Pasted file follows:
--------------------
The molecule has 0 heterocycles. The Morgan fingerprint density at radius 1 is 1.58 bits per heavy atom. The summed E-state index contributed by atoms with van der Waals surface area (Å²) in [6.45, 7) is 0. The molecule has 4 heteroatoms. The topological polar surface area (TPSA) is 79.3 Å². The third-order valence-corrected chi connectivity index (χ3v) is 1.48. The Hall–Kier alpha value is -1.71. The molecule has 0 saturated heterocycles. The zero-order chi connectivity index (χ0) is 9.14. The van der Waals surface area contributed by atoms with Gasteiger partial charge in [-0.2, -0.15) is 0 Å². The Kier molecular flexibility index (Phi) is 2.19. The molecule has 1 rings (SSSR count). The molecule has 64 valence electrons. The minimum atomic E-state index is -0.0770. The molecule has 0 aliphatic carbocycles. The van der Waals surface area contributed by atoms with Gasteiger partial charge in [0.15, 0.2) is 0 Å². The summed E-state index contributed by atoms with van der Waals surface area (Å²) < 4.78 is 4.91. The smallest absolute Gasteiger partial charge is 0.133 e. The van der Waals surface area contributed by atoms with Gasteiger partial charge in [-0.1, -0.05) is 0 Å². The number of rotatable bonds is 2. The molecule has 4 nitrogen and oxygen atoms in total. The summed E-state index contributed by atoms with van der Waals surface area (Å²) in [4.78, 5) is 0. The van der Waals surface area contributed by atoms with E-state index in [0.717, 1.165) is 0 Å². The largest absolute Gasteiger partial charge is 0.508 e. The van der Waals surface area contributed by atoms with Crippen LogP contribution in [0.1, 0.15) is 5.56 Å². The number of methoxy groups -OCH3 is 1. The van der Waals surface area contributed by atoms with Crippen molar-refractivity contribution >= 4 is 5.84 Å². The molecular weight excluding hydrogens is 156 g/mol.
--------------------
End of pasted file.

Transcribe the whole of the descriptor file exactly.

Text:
The molecule has 0 heterocycles. The Morgan fingerprint density at radius 1 is 1.58 bits per heavy atom. The summed E-state index contributed by atoms with van der Waals surface area (Å²) in [6.45, 7) is 0. The molecule has 4 heteroatoms. The topological polar surface area (TPSA) is 79.3 Å². The third-order valence-corrected chi connectivity index (χ3v) is 1.48. The Hall–Kier alpha value is -1.71. The molecule has 0 saturated heterocycles. The zero-order chi connectivity index (χ0) is 9.14. The van der Waals surface area contributed by atoms with Gasteiger partial charge in [-0.2, -0.15) is 0 Å². The Kier molecular flexibility index (Phi) is 2.19. The molecule has 1 rings (SSSR count). The molecule has 64 valence electrons. The minimum atomic E-state index is -0.0770. The molecule has 0 aliphatic carbocycles. The van der Waals surface area contributed by atoms with Gasteiger partial charge in [0.15, 0.2) is 0 Å². The summed E-state index contributed by atoms with van der Waals surface area (Å²) < 4.78 is 4.91. The smallest absolute Gasteiger partial charge is 0.133 e. The van der Waals surface area contributed by atoms with Gasteiger partial charge in [-0.1, -0.05) is 0 Å². The number of rotatable bonds is 2. The molecule has 4 nitrogen and oxygen atoms in total. The summed E-state index contributed by atoms with van der Waals surface area (Å²) in [4.78, 5) is 0. The van der Waals surface area contributed by atoms with E-state index in [0.717, 1.165) is 0 Å². The largest absolute Gasteiger partial charge is 0.508 e. The van der Waals surface area contributed by atoms with Crippen LogP contribution in [0.1, 0.15) is 5.56 Å². The number of methoxy groups -OCH3 is 1. The van der Waals surface area contributed by atoms with Crippen molar-refractivity contribution >= 4 is 5.84 Å². The molecular weight excluding hydrogens is 156 g/mol.